April 6th, 2012, 11:36 am · 3 Comments · posted by delstonejr
I read with interest reporter Katie Tammen’s story about a pilot program to give students at Laurel Hill School iPads as part of a pilot program to test their viability in a high school environment.
But the price – about $140,000 for 150 of the devices – sounds high to me. I talked to Katie about the particulars. Here’s what she told me:
- That $140,000 includes training, software, insurance, and other costs.
- The iPads will be insured so if they’re lost, stolen or broken, the money to replace them won’t come from the students’ or school district’s pocket.
- They’ll be throttled in a way that prevents objectional material from being downloaded.
- Students like the iPads and learn more when using them.
- State law is pushing districts into the use of digital textbooks.
Having dealt with books from both sides of the process, and from using iPads and other tablet devices, I’d like to make a few observations of my own.
The whole point of going digital with books is to save production costs, make it easier to update content, and allow for interactive content. While an iPad – or any other tablet device – makes all three an option, the advantage is lost if the device costs too much, and the books are priced too high.
At the estimated cost, each iPad would run about $1,000. For that price you’d better get a LOT of software and training.
As for the books, most ebooks are cheaper than their print cousins, but they’re still more expensive than they should be, and textbooks are ridiculously expensive. I hope the district will lobby for a price that better represents the cost of production. I’m curious to know if textbooks be repurchased each time content is updated, and will the purchase price be prorated to reflect the degree of change.
- Tablets will be dropped and broken, probably on a daily basis. What happens while the student’s iPad is being repaired or replaced, or will it be replaced immediately? It’ll need to. Will insurance rates go up if there’s a rash of claims?
- Having used an iPad many times, I can assure you it’s not only “not easy” to type on an iPad, it’s darned near impossible to do anything more meaningful than tweet, update your status on Facebook, or send a quick e-mail. Doing homework on an iPad that requires actual writing? Forget it. Some students may get the job done but I predict most will struggle. You’d have to equip each iPad with an external keyboard.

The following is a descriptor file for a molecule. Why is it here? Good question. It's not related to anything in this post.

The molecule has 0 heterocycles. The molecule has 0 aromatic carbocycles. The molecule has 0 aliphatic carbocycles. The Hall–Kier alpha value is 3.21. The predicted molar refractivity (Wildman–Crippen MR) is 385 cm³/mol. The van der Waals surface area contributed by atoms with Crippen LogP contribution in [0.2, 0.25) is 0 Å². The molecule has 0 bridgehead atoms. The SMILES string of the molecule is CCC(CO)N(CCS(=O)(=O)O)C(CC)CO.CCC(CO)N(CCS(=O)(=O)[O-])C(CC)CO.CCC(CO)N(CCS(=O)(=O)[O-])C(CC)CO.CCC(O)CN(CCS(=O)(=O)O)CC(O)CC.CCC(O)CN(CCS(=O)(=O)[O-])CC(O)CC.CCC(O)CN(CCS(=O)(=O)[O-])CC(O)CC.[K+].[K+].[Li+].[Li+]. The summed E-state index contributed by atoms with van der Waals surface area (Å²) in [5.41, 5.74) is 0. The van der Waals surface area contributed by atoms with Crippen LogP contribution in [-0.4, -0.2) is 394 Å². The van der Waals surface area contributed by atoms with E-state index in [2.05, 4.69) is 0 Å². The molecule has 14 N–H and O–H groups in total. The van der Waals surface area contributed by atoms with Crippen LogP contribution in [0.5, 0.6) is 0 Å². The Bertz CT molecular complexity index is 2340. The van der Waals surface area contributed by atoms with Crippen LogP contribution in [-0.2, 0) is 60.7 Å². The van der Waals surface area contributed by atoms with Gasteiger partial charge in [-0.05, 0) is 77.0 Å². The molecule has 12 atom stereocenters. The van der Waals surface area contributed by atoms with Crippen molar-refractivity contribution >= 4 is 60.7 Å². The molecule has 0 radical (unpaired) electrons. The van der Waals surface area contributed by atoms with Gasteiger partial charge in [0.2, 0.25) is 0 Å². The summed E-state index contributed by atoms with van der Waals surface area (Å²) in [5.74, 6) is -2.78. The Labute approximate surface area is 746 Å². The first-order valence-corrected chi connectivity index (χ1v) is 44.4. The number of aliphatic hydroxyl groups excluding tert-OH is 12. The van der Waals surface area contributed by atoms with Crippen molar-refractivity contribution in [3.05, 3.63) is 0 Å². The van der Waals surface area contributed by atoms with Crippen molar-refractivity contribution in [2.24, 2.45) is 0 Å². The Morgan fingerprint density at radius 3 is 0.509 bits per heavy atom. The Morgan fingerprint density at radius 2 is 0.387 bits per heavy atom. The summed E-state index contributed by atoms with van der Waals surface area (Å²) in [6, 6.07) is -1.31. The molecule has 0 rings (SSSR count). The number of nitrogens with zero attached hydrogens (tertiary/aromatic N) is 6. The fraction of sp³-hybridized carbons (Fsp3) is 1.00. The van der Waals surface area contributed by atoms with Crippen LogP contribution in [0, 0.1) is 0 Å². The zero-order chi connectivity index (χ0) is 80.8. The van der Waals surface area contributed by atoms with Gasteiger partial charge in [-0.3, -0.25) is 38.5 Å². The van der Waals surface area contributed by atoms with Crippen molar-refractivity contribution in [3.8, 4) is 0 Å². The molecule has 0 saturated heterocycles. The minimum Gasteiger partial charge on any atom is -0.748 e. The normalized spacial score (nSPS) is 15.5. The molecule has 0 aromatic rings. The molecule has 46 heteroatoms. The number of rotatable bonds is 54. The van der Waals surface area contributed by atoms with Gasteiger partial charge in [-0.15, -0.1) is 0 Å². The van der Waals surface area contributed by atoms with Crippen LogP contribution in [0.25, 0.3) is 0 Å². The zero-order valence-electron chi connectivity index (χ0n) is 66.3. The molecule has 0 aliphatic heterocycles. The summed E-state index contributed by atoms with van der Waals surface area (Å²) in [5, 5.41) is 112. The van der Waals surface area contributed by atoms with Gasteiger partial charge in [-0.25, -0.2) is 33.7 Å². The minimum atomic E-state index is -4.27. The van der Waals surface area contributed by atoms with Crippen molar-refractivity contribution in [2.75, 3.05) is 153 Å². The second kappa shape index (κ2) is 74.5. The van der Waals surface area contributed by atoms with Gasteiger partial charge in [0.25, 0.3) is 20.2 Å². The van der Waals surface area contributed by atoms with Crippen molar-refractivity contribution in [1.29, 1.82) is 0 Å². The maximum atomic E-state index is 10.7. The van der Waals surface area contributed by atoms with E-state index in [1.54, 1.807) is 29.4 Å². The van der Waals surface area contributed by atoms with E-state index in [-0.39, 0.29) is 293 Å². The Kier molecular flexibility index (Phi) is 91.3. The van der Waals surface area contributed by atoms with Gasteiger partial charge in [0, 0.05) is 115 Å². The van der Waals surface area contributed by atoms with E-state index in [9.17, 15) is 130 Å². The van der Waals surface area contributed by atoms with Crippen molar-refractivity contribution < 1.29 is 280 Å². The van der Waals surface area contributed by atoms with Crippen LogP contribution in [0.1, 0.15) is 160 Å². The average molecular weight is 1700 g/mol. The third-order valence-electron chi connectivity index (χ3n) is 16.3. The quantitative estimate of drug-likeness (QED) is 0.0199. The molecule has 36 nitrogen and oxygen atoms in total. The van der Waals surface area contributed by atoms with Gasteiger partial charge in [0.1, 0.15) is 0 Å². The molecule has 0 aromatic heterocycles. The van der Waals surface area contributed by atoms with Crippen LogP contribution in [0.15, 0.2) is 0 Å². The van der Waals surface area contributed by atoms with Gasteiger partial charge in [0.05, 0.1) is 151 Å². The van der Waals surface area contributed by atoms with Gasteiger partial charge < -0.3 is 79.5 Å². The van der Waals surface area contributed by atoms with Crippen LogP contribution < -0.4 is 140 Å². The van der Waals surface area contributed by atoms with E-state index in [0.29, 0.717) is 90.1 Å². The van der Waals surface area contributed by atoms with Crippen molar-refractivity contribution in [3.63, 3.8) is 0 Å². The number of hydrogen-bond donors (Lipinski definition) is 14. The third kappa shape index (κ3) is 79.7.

- And the batteries? They have a 10- to 12-hour lifespan – when the iPad is new. But like all rechargable battery-powered devices, over time the battery loses its ability to hold a charge. My Nook Tablet will hold a charge about eight hours. A year from now that may be down to four.
I’m not suggesting schools shouldn’t use digital books, apps, or other interactive teaching tools. Digital is not just the future. It’s the present - it makes too much sense, and there’s too much to gain for tablets to be ignored.
But I’m not sure $1,000 per tablet is a good price. True, I don’t have access to the district’s cost analysis. It just seems high, especially when my Nook will do many of the things the iPad does, and cost only $200.
Here at the paper we looked at getting iPads for our reporters. There were certain, specific tasks an iPad would have made easier, but there were also drawbacks – the cost of Internet access, adapters for cameras and keyboards, and so on. We decided the logical alternative was a netbook, a small, laptop-like computer, not much bigger than an iPad, that required no special software, came with all the ports we needed, and could use the air cards we already owned. Netbooks were a lot cheaper, too, about $300 for a top-of-the-line model, opposed to almost $500 for a bottom-of-the-line iPad.
But let’s assume a netbook isn’t an option. I’d suggest a Nook or a Kindle. Both should do everything the district needs, they’re a lot cheaper than an iPad, and they run Flash.